C&S COMPANIES GIVES BACK
150,000+ community service hours logged in the past 20 years
1,500 hours served by 325 volunteers in 2022
$450,000 in C&S Foundation grants to 200 groups
$30,000 in matching gifts
$10,000 in donations to honor employees who volunteer 40+ hours in a year ($500 donated to each worker’s organization of choice)
There’s a secret to inspiring employee engagement in a corporate social responsibility (CSR) program, according to C&S Companies: Take a personalized approach to giving by supporting the causes that mean the most to your staff. “You should never underestimate someone’s passion,” says Terry Hopkins, administrative principal at C&S. “When they pursue personal passions, nothing will stop them.”
Philanthropy has been central to C&S since the company was founded 55 years ago, and the A/E/C firm launched its Community Service Team (CST) in 2002 to formalize those efforts. Then in 2019, the C&S Foundation was formed to direct some of the company’s profits toward charitable causes.
“Having a foundation opens up the number of nonprofits receiving grants,” says Hopkins, explaining that funds can benefit 501(c)(3) tax-exempt nonprofits.
As foundation board members, Hopkins and 16 others in the firm’s 20 offices encourage local largesse.
Since 2003, C&S volunteers have contributed a total of more than 150,000 community service hours.
The Link, the firm’s intranet, devotes a page to charity to inspire workers about ways to help and to commend those who do. Once a teammate logs 40 hours of service in a year on The Link, C&S donates $500 to the charity of the employee’s choice. The company has donated $10,000 toward such causes since 2019.
Employees take the lead on CSR projects. “We trust our teammates to invest their time well, balancing work and community efforts,” says CEO Michael Hotaling.
Hotaling isn’t on the board of the foundation or the CST. That’s by his and the committee’s choice. “We feel those closest to communities should decide where dollars are invested,” he says.
But leadership gets involved in other meaningful ways. Hotaling and other executives helped pack boxes for those in need when C&S’s aviation team met recently in Portland, Oregon. “When we volunteer alongside teammates, it sends a strong message that we support their efforts to engage in their communities,” Hotaling says.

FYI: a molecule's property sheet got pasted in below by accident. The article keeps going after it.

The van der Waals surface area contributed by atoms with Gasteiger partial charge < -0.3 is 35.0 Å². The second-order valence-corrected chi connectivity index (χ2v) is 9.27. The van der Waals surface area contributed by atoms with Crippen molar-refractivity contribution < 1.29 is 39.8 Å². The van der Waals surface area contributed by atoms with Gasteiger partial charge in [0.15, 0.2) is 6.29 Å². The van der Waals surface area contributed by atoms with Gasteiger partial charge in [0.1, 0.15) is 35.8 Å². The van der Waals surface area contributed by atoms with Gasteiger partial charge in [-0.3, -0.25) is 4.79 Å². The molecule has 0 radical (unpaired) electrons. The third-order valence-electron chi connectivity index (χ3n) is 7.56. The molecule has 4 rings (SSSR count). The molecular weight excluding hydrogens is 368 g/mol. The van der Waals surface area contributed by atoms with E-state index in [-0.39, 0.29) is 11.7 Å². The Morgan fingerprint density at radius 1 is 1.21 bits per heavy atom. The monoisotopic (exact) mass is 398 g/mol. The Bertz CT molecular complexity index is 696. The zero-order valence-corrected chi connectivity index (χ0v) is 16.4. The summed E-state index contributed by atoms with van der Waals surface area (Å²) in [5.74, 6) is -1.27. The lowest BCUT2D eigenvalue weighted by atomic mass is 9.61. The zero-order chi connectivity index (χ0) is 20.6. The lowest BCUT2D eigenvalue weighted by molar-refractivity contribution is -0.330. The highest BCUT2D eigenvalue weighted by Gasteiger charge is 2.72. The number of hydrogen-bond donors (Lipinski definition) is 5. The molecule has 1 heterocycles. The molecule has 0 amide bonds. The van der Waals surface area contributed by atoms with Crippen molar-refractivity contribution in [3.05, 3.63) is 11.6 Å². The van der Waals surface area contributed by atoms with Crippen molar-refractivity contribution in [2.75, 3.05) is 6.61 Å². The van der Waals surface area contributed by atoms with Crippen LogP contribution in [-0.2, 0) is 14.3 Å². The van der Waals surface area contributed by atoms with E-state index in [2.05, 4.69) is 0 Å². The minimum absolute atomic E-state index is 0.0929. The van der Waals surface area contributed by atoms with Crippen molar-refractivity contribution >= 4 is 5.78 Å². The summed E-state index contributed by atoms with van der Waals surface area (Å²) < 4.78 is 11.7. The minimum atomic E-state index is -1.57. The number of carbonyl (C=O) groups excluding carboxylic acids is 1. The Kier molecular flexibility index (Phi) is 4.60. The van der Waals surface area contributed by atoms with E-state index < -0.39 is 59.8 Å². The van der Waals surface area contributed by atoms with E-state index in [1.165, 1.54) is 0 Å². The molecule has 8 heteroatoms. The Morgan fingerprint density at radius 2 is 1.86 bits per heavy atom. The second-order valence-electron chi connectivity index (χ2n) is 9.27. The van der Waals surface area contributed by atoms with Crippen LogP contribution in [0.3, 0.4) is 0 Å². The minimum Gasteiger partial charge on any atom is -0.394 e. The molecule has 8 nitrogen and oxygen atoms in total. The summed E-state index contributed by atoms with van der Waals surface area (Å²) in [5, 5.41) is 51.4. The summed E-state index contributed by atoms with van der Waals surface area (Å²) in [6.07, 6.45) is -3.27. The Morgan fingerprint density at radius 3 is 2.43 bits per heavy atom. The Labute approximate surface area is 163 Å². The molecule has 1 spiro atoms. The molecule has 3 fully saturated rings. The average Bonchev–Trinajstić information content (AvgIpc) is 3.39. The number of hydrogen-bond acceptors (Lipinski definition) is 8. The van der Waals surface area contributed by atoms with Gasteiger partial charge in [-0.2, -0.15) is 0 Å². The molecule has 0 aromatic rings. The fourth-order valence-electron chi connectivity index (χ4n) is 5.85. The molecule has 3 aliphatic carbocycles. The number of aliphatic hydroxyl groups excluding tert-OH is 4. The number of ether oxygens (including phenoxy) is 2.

Hotaling believes the culture at C&S is what makes it special. “We’re a low-ego, noncorporate type of organization focused on core values of integrity, authenticity, and team spirit,” he says. “I may be CEO, but we’re all teammates.”
“You should never underestimate someone’s passion. When they pursue personal passions, nothing will stop them.”
Emma Phillips, project planner at C&S, joined the firm in part because of its focus on impacting local communities. “As a planner, that’s all you think about,” she says.
Her goal is to volunteer one hour per week, though she’s on track to surpass that in 2023. She even double-books herself: Recently, she planned a spin class fundraiser for Parkinson’s disease and a 5K walk to raise funds for the homeless—on the same Saturday. That day of exercise raised $2,500.
Last May, after 10 people lost their lives in the Tops supermarket shooting in Buffalo, New York, Phillips knew she had to step up. She asked C&S, which has an office only two miles away from the store, for aid. The firm promptly agreed to match all employee contributions. With direct donations, Phillips bought food, diapers, and formula for families on the East Side of the city. “I’d deliver the groceries to the East Side, and in five minutes they were gone,” she says. “People would grab bags out of my trunk.”